Despite the area’s notable history, the 11th arrondissement bears few scars of the revolutionary action that took place here. Perhaps not surprising given that the infamous “Storming of the Bastille” in 1789 destroyed the prison that once stood here. Place de la Bastille now marks the spot, with the towering Colonne de Juillet at its center commemorating the subsequent 1830 revolution (the basis of Victor Hugo’s Les Misérables); this year will see the opening of the lower part of the column to visitors.

The main square doubles as one of the city’s busiest roundabouts, characterized by mass demonstrations (a nod to its revolutionary past, and meeting point for the gilets jaunes) and heaving traffic. Currently occupied by roadworks, the square is set to welcome a continuous bike path to the Place de l’Etoile in December.

While the area has an impressive historical legacy, its appearance isn’t quite so dazzling. Bastille is hardly a pretty sight, its contemporary architecture and concrete design at odds with the city’s traditional Haussmann buildings. This is most apparent when comparing Paris’s two opera houses. Opéra Bastille, the larger of the two, is a postmodern building located at the intersection of the roundabout, paling in comparison with the majestic Palais Garnier in the ninth arrondissement.

Still, the Opéra Bastille has other star qualities, including its success in reaching a younger, more working-class crowd. This year marks the building’s 30th anniversary, and there are plans to build a new foyer, an 800-seat rehearsal and performance space, and workshop facilities, scheduled to be completed in 2023.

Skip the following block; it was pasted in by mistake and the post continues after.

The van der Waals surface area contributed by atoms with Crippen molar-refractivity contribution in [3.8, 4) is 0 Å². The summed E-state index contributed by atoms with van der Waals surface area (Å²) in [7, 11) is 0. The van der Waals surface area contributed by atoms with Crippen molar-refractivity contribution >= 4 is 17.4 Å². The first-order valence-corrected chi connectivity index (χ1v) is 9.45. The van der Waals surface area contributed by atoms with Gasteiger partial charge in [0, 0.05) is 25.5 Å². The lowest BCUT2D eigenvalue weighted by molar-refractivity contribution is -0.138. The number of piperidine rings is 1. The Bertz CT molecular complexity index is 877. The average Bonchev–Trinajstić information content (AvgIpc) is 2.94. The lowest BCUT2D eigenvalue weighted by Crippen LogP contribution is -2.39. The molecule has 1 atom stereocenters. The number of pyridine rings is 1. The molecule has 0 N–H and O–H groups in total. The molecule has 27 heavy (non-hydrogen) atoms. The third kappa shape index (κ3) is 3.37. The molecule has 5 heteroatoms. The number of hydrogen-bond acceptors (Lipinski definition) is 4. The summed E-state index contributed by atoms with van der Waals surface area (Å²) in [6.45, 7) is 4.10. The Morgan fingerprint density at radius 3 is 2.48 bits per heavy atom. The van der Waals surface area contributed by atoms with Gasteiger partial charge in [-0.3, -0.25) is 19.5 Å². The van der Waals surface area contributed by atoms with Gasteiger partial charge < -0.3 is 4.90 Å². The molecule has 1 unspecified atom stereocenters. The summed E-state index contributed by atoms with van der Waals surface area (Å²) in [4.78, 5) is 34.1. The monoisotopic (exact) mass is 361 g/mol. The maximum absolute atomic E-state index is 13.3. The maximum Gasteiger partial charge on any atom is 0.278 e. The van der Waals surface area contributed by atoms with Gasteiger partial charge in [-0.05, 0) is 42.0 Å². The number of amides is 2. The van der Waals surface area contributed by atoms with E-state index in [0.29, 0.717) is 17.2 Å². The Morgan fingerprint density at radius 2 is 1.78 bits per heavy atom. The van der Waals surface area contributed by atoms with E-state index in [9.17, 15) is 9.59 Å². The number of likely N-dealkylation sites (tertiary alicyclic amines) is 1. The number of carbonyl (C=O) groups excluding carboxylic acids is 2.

Bastille has also become the city’s urban playground, incorporating nature into its more brutalist design. The area’s elevated park, known both as the Promenade Plantée and Coulée Verte René-Dumont, was crafted from a disused 19th-century railway viaduct, beneath which lies a string of artist studios and boutiques. The inspiration for New York’s High Line, it is set to open a larger section next year.

Where to eat: Septime is one of the city’s most in-demand restaurants, offering inventive cuisine with a waiting list worth signing up to. septime-charonne.fr
Where to drink: If there’s no room at the restaurant, head instead to Septime La Cave, its rustic bar offering small plates and wine pairings. septime-lacave.fr
What to see: The Marché d’Aligre, also called the Marché Beauvau, takes place six days a week (closed Mondays). Located between the Place de la Bastille and Place de la Nation, it comprises both a covered market and outdoor stalls and is a paradise for foodies and antique hunters.